Harvard graduate Jeremy Lin calculates interest rates in his head (Nathaniel S. Butler/ Getty).
The buzz around Jeremy Lin has diminished considerably over the past month, but he's still a fan favorite with a personal story that brings in lots of interest. While Lin will likely miss the rest of the season with a knee injury, his presence has brought the New York Knicks a lot of money this season. With his season over, and free agency looming this summer, it's possible that the Knicks will part ways with their cash cow.
Perhaps sensing the end, the Knicks might have held back the news of Lin's injury in order to make money from playoff ticket sales. According to Frank Isola of the New York Daily News, the timing of the announcement came after an important deadline for buying playoff tickets (via PBT):
The Knicks were eventually going to get around to revealing the troubling results of Jeremy Lin's MRI but certainly not before last Wednesday.
That was a crucial day inside the club's executive offices at Two Penn Plaza because March 28 represented the deadline for season- ticket holders to purchase all four rounds of the playoffs.
In fact, in the email sent to subscribers, there is a picture of Lin leaping in celebration. Yet, it was two days before the deadline when Lin and the Knicks' medical staff learned that the second-year point guard/cash cow was suffering from a torn meniscus in his left knee and that he wouldn't be jumping for joy anytime soon.
Although Lin waited until Saturday before formally making the decision to have surgery, it certainly made business sense for the organization to withhold medical information about its marquee attraction. But that doesn't explain why the Knicks, who are 2½ games ahead of Milwaukee for the eighth and final playoff spot with 13 games left, weren't forthcoming about Lin's condition after Wednesday's postseason ticket deadline passed.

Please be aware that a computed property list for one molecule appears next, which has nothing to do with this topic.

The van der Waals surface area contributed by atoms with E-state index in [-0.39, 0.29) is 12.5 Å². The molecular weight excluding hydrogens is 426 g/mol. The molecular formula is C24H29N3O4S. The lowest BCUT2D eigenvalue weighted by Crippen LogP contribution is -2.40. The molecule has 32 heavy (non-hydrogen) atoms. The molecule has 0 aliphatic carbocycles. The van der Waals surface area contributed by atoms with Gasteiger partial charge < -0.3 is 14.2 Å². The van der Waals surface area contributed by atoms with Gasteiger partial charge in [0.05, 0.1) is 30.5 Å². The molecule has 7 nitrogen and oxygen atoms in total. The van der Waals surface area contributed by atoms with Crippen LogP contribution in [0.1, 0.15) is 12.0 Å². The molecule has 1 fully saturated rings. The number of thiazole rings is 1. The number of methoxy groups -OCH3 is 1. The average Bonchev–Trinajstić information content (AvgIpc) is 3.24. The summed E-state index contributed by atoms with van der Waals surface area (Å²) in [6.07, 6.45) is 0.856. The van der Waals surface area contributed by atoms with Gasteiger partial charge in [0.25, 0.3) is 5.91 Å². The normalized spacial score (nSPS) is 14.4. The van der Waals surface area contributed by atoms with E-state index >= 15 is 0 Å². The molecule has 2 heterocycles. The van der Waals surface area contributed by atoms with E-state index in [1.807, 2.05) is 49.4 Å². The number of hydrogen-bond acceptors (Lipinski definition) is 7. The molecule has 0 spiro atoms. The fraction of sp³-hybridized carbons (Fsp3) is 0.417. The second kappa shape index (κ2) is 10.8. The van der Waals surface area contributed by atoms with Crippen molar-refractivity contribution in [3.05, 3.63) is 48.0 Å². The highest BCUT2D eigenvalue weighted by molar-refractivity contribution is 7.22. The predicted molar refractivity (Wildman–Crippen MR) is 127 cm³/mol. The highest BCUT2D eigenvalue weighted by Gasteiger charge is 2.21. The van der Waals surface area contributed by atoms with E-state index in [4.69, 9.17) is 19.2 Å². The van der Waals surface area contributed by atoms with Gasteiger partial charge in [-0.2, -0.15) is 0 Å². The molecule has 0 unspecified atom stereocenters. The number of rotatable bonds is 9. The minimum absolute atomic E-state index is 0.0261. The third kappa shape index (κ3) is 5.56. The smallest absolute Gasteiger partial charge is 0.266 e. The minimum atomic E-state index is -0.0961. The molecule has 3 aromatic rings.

Fans are refunded playoff ticket costs in the event that teams don't make the playoffs, but the Knicks would still stand to earn considerable interest before having to give back the money. While that might seem like a dastardly way to make a few extra bucks off fans, it's also well within standard operating procedure for NBA teams.
Isola has more, including that the Knicks contradicted a statement from interim coach Mike Woodson regarding Lin's availability. There have also been reports that the delay had been caused by Lin seeking a second opinion, which would be a less conspiratorial explanation for the issues.
However, this behavior would be fairly bizarre on the part of the Knicks, because it presumes that their fans — a tough group, but certainly one that buys tickets regardless of record — would only buy playoff tickets if Lin was playing. Prices don't change depending on which players are active for particular games, and the excitement of playoff basketball isn't tied to the spectacle as much as the fact that those games are really, really important. Fans might hold back from buying tickets if they thought the Knicks didn't have a chance of making the postseason, and Lin's absence will hurt those odds. Then again, fans are rarely governed by reason, and bank accounts are yielding much interest these days anyway. If the playoffs are a possibility, and the money gets refunded, why wouldn't fans reserve their seats regardless of who's hurt?
That's not to say that Isola's report is wrong — the Knicks front office has certainly done crazier stuff. All it means is that this whole minor scandal never had to exist in the first place. Lin drives a lot of interest, but Knicks fans were around long before February. If anyone has reason to care about this elaborate plan, it's the scalpers and re-sellers who stood to make lots more money off Lin's first playoff appearance. Pity them, if you must.
- Jeremy Lin